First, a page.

In Remembrance of Sister Ruth Mattingly, OSU
November 4, 2018
Sister Amelia Stenger, OSU
Early in the morning of All Saints Day on November 1, Sister Ruth died peacefully and joined all the Ursuline Saints who had gone before her. We are grateful for the nurses in the Villa who attended her during the last few weeks and the Sisters who sat with her during the last few hours of her life.
Sister Ruth was born on September 22, 1935 in Loretto, KY and was named Frances Ruth. Her father was Joseph George Mattingly and her mother was Annie Mae Hall Mattingly. She was baptized by Father Fitzgebbion on September 28, 1935 at St. Francis of Assisi in St. Francis, KY. She was Confirmed on May 11, 1942 at St. Francis of Assisi in St. Francis, KY by Archbishop Floersh.
Her early years of schooling were with the Sisters of Loretto. After several years the family moved to Fredericktown where she was taught by the Ursuline Sisters of Mount Saint Joseph. She liked school and she said that her teachers were good and supportive. Her teachers in Fredericktown were all Ursulines. Some of her teachers in grade school were Sister Mary Oda, Sister Carolyn, Sister Jean Catherine and Sister Janette. Those in High School were Sister Geneva, Sister Charles Marie, Sister Mary Ephrem, Sister Joseph Marian and Sister Mary Ivo.
Her best friend in high school was Ruella Grisby. She said that once they were going on a class trip and they had two cars. The girls stuck together and filled one car so she and Ruella had to get in the car with the boys. Her comment about that was, “It was OK because I was used to them by now.”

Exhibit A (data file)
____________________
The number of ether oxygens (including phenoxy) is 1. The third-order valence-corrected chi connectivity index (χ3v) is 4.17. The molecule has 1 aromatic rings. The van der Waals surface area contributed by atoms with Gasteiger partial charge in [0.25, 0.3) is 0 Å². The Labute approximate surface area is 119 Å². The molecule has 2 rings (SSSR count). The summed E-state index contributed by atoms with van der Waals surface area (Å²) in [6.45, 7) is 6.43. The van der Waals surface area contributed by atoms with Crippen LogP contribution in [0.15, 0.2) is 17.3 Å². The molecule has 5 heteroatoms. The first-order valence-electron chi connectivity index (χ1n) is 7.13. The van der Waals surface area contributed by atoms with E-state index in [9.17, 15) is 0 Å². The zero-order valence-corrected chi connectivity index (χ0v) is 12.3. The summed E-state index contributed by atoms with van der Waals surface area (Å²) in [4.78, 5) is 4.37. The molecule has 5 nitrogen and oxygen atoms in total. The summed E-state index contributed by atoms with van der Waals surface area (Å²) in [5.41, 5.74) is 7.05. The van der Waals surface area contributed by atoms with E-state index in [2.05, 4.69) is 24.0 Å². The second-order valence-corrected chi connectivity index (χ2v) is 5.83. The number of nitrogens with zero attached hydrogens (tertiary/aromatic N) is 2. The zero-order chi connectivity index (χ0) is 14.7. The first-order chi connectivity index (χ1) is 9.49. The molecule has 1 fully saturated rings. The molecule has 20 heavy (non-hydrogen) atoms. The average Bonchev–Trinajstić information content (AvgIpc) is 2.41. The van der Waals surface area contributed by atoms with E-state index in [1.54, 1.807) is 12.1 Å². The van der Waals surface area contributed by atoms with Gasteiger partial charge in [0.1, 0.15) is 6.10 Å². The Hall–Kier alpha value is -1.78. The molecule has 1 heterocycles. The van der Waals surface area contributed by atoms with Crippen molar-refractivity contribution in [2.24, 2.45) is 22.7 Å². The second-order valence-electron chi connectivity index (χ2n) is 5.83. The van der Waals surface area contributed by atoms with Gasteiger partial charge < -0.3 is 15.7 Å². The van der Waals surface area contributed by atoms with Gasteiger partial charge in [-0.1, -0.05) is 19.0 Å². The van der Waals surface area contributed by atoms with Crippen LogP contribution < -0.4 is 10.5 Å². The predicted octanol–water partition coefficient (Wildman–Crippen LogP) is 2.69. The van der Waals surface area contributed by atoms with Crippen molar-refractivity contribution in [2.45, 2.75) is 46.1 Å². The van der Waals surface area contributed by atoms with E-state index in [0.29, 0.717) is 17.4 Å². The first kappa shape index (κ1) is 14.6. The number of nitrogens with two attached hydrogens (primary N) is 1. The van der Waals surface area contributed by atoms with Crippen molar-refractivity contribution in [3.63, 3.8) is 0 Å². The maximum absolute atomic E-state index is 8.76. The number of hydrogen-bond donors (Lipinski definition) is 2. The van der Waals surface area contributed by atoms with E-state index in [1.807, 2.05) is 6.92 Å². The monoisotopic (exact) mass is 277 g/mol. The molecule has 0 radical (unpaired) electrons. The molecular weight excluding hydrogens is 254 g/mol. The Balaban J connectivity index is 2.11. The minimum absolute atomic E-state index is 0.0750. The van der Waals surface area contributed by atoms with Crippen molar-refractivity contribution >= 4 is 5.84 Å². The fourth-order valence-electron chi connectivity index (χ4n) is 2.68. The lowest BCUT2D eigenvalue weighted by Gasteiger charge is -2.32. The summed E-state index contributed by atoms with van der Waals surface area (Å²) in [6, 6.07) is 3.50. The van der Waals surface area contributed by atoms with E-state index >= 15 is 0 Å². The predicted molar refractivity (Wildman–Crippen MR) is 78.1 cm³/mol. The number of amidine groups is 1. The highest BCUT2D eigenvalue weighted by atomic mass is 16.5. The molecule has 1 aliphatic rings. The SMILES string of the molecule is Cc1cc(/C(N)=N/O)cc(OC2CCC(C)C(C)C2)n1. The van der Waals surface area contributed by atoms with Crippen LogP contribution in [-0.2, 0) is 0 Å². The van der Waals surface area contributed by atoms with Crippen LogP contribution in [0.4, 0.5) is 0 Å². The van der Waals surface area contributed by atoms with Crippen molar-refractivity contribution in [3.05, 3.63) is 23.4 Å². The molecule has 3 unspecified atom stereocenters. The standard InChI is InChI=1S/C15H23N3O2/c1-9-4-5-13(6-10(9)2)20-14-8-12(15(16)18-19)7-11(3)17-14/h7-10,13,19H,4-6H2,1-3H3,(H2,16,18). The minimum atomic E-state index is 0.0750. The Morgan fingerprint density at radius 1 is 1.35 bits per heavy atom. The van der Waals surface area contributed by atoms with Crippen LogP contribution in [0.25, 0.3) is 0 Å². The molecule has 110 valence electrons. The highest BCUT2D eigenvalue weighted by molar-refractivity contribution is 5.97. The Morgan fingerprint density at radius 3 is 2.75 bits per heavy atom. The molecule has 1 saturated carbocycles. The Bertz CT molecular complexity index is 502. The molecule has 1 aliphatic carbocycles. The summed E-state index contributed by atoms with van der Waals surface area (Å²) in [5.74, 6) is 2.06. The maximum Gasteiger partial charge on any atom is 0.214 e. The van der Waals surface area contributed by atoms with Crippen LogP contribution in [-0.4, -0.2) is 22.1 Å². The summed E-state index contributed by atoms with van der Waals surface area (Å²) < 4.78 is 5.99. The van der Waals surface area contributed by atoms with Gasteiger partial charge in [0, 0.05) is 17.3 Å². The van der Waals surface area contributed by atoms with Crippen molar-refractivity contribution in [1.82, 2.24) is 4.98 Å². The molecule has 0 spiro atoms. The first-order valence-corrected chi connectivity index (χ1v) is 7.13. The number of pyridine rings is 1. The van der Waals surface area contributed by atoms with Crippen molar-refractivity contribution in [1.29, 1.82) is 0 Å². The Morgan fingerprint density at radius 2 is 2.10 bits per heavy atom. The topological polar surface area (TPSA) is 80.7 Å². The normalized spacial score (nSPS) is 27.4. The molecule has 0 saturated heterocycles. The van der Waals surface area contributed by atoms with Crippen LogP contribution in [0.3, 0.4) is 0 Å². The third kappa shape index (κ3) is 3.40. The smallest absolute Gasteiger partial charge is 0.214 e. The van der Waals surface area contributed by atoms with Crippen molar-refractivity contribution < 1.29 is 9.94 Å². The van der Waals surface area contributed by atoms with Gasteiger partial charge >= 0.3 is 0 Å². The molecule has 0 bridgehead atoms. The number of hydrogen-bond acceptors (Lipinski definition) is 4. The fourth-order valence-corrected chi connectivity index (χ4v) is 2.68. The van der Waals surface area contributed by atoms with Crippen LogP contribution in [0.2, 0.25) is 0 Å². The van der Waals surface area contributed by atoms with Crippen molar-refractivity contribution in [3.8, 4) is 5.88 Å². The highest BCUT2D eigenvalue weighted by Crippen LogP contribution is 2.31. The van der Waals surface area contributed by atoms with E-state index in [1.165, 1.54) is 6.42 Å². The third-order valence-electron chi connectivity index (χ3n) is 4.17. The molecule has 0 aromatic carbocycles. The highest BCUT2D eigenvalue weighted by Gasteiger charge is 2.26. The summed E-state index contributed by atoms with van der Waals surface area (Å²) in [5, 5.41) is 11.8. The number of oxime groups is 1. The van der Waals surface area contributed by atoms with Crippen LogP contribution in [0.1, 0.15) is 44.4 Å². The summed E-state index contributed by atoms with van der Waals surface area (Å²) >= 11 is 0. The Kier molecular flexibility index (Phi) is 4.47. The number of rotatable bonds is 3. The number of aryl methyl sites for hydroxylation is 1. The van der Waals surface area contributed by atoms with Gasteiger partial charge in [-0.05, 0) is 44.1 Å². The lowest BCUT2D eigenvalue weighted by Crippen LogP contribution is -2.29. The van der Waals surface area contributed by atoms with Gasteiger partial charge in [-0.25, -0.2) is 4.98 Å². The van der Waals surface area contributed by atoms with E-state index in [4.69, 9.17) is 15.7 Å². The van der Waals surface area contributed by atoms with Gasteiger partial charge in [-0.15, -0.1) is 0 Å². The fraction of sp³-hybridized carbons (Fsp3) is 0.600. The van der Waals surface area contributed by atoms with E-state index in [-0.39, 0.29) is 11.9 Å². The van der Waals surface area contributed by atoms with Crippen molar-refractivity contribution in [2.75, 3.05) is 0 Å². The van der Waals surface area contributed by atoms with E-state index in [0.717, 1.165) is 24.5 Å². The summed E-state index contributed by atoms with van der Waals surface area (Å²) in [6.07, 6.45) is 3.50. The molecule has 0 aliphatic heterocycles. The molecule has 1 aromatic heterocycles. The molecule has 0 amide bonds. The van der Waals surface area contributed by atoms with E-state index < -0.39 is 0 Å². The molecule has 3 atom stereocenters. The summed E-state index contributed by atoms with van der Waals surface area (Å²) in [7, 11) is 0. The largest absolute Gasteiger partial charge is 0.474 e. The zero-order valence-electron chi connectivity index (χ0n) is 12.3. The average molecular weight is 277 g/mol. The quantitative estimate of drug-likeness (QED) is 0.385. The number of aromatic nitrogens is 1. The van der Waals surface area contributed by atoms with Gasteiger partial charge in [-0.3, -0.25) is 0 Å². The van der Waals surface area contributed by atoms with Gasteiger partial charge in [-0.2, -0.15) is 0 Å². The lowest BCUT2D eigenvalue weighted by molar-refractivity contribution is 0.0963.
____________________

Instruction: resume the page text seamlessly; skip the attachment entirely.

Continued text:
After graduation she worked for a year at different jobs but was never really satisfied. One afternoon her brother took her to see Sister Joseph Marian. In the midst of her talk Sister said to her, “Have you ever thought about being a sister?” She said that this talk started the wheels rolling in her mind. When she got home, she walked into the kitchen where her mother was making bread and said, “I know what I am going to do in September. I am going to the convent.” Her Mom looked up and said, “oh” and went on making her bread. When she told her dad, he said, “You don’t have to leave home unless you want to.” Her comment about this was, “He was proud of me being a nun.”
Sister Ruth had five brothers and two sisters—Joseph Thomas, Mary Kathleen, Joseph George, Joseph Eugene, James Walter, John Bruce and Esther Marie. Her Sister, Esther, and brothers, Walter and John, are here with us this evening along with nieces and nephews. We offer you our sympathy and prayers as you say goodbye to your sister.
Sister Ruth came to the Mount on September 7, 1955. She entered with Camilia Klipsch, Rita Hanewinkel, Mary Helen Kennedy, Shirley Hayden, Lucille Hagan (Sister George Mary) and in February, Sarah Bowling, Betty Reader and Edwena Mouser came to join them. She said that as a postulant, she began her friendship with a novice that has lasted all these years. Sister Catherine Marie, we pray with you as you say goodbye to your friend.
Sister Ruth received the habit on August 14, 1956 taking the name of Sister Walter Ann. She made first vows on August 15, 1958 and made final vows on August 15, 1968. Sister George Mary, we offer you our prayers as you say goodbye to your classmate.
She began her education at Brescia College (now University) in 1958. She got her bachelor’s degree from Brescia in 1969. She received her master’s Degree in Elementary Education in 1974 from Western Kentucky University. Over the years she attended many workshops in Math, Reading and Religious education.